(1) Betting does not occur in the realm of real numbers; probability does. Thus no betting can ever do more than approach probability theory to a certain degree.
(2) Some propositions, like "I will make no more bets", will not possibly conform to the requirement.
--The question is more complicated if betting is not unrestricted (since it depends on the restriction) or if you change how the probability theory is interpreted.

A rational agent whose sole aim was to maximize monetary profit would not do so by betting.

Grace burns before it saves.

"It is the great achievement of American civilisation that in that country it really is not cant to talk about the dignity of labour." Chesterton

Lust's greatest torment is chastity's expectation.

For every fact understood in context, there is a natural valuation for that context.

Every known proposition has a causa cognoscendi.

Mary participates in the passion of Christus patiens.

God must be judging His Church, given the theologians with whom we are stuck.

Lines in genealogical trees always involve a range of probabilities and, indeed, distinct kinds (because a genealogical record has multiple factors as testimonial and as evidential).

trying things out as the normal activity of the human mind

The assumption of compositionality in meaning tends to be applied without regard for functionality. But propositions are functional, not aggregative, wholes. Intersubstitutability is more like organ transplant than like switching out tiles on a floor.

All epicycles tend to correspond to real phenomena because their whole purpose in the model is to make the model better at tracking real phenomena.

ampliation and the non-univocity of truth value assignments

Rights must be adorned with beauties or people do not defend them.

A society needs people both to come together easily and to be insulated from each other's mistakes and aggressions.

What we call 'human dignity' is sometimes integral humanity, sometimes the possibility of it, sometimes the power of either to signify divinity.

sympathetic knowledge as quasi-presential

Survival is incremental and cumulative in nature.

the person as such -- the jural person -- symbolic vestment of person -- honor as witness to person -- protective circumstances of person (personal environment)

The words of absolution in penance are verdictive and exercitative.

A geneaological tree should be seen as a system of hypotheses confirmed by (usually) testimonial evidences.

The descent into hell is an illumination of souls. (ST 3.52)
the descent into hell & preaching (1 Pt 3:18-20; 4:6)

"The nineteenth century prided itself on having lost its faith in myths, and proceeded to put all its faith in metaphors." Chesterton

philosophy in theology like a curved four-dimensional space embedded in a ten-dimensional space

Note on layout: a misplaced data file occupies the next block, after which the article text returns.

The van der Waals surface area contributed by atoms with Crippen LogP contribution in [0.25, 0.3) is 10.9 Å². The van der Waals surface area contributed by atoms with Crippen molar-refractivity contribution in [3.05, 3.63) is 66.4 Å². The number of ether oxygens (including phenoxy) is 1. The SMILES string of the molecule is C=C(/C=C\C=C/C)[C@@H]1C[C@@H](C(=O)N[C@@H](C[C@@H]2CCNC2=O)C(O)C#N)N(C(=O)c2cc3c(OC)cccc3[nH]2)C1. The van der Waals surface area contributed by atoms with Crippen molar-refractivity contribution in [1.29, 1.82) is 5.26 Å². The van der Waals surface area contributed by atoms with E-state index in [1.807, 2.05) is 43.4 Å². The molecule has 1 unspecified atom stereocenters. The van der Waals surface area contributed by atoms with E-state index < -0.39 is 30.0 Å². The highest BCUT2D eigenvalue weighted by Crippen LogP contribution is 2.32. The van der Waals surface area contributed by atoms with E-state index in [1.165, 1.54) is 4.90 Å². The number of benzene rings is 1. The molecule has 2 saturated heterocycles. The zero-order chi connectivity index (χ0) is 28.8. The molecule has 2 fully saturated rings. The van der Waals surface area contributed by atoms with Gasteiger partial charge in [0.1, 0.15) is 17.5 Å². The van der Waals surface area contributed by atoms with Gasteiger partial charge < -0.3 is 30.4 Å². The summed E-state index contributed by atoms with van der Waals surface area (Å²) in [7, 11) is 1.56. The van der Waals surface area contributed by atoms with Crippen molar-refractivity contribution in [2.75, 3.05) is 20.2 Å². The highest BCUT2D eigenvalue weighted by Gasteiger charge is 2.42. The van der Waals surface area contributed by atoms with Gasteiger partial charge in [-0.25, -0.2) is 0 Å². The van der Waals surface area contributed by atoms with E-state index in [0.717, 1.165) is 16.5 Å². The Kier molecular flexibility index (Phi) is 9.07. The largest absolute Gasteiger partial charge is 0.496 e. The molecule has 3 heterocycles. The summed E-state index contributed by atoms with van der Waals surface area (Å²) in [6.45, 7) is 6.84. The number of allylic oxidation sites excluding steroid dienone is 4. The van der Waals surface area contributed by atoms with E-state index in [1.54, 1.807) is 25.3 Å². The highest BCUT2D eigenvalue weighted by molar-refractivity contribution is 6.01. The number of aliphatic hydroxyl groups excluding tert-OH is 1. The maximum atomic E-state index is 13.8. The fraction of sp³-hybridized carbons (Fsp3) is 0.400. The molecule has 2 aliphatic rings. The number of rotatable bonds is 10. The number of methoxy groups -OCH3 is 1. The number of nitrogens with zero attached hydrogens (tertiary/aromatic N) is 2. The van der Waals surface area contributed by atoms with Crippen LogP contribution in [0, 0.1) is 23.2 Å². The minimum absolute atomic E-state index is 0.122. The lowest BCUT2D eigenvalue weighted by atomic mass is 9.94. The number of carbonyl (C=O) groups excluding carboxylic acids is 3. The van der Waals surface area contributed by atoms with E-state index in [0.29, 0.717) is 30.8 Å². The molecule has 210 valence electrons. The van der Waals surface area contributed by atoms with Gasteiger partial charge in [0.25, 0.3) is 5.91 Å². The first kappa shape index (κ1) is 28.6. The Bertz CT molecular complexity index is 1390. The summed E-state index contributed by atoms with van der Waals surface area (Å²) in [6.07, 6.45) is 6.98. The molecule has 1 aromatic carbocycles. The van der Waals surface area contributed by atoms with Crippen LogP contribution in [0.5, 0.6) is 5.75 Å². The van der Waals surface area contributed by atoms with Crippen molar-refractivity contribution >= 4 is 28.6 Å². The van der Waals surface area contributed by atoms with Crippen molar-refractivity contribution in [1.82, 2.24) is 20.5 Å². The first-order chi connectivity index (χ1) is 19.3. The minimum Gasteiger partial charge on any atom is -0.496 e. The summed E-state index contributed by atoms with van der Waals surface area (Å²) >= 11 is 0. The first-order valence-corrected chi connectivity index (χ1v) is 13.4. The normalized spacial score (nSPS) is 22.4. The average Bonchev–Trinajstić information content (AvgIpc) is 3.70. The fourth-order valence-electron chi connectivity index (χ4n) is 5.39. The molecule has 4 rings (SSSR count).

The standpoint of the martyrs is a eucharistic standpoint.

divertissement as a spreading out of attention and intention

Trading is by its nature a ritual interaction.

Economics is one kind of study of performatives and their results.

Trading failures
(I) misfires: purported trade but void
--- (A) misinvocations
--- --- (A1) nonplay: purported trade without the form of trade
--- --- (A2) misplay: purported trade but with wrong persons and circumstances
--- (B)
--- --- (B1) flaw: trade done incorrectly
--- --- (B2) hitch: trade not completed
(II) abuses: trade inviolation of the spirit of trade
--- (C1) fraudulent or forced
--- (C2) breached

People talk about free markets as if the markets were free, when in reality a free market is one in which the people are free.

"The soul does not die by sin but by impenitence." Chesterton

There is very little though in the politics even of very intelligent people.

"It was in itself a Christian miracle to make Paganism live." Chesterton

While there is a causal influence, the use of notes or a notebook is not merely causal; the notes/notebook are involved in our thinking and not merely an influence on it.
The physical notebook on its own lacks intentionality, nonderived content, or informational update, but using-the-physical-notebook has all of these things.

"...our vices are cured by the example of His virtues...." (Augustine)
"No sinner is to be loved as a sinner; and every man is to be loved as a man for God's sake, but God is to be loved for His own sake."

As morality is a higher advantage and wisdom a higher eloquence, so holiness is a higher morality.

Even among just societies there is gradation; for among just societies one may be more just than the other in this way or that. For there is a creativity to justice that seeks out new ways of being just.

The essential marker of an adequate philosophical account of disease is capturing the notion of something to be cured if possible. Any account that does not do this is already wrong, whatever strengths it might have in capturing other aspects.

accounts of disease based on harm, on failure of the necessary,, on lessening of quality, on nonfulfillment of end